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    Quote Originally Posted by Clubberlang
    The same applies to the type of discrimination we've been talking about. You have the right to own a buisness. I have the right to freedom from discrimination on the grounds of race. If said buisness discriminates on these grounds, then they trample my rights in excercising their rights.
    You do not have a right to freedom from discrimination on the part of a private party, only from the government.

    THe thing is you have this view of rights/freedom that sees the state as the greatest threat to individual liberty. It is outdated. Private citizens and Buisness are an equally large threat. The function of the state is to uphold/protect my liberty. There is no liberty without the state. That would be anarcy.
    Private businesses by definition cannot be a threat to liberty, only the state can. Your association with any private entity is voluntary as is their association with you. Therefore they cannot restrict your liberty. Only organizations which use force to compel people to do things against their will can do that, organizations like the state and the mafia, gangs, etc.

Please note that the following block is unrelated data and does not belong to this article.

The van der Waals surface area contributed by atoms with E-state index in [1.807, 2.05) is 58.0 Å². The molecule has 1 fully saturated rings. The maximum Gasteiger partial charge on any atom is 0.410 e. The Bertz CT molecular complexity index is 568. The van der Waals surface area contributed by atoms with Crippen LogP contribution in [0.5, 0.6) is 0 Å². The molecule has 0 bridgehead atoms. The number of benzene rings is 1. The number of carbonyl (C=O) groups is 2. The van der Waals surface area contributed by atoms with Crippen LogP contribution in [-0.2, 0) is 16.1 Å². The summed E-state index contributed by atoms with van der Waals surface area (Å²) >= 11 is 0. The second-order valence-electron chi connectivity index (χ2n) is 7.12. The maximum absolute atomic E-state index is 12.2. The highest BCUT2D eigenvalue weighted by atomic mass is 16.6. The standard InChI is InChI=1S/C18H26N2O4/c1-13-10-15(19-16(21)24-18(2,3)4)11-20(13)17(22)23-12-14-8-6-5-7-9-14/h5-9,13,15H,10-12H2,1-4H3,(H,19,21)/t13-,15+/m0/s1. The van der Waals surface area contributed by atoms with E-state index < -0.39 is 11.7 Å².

Uhmm I'd say that fair is NOT a subjective evaluation. If it were, then the same standard of justice you are laying out is equally subjective, and this entire discussion is circular.
    If you start from the premise that each person owns themselves it is not circular. Fair is subjective. If not, please let me know the objective definition of fair. Negative liberty is entirely derived from an application of basic property rights. For a good summary of that I'd suggest John Stewart Mill and specific passages of Murray Rothbard's The Ethics of Liberty.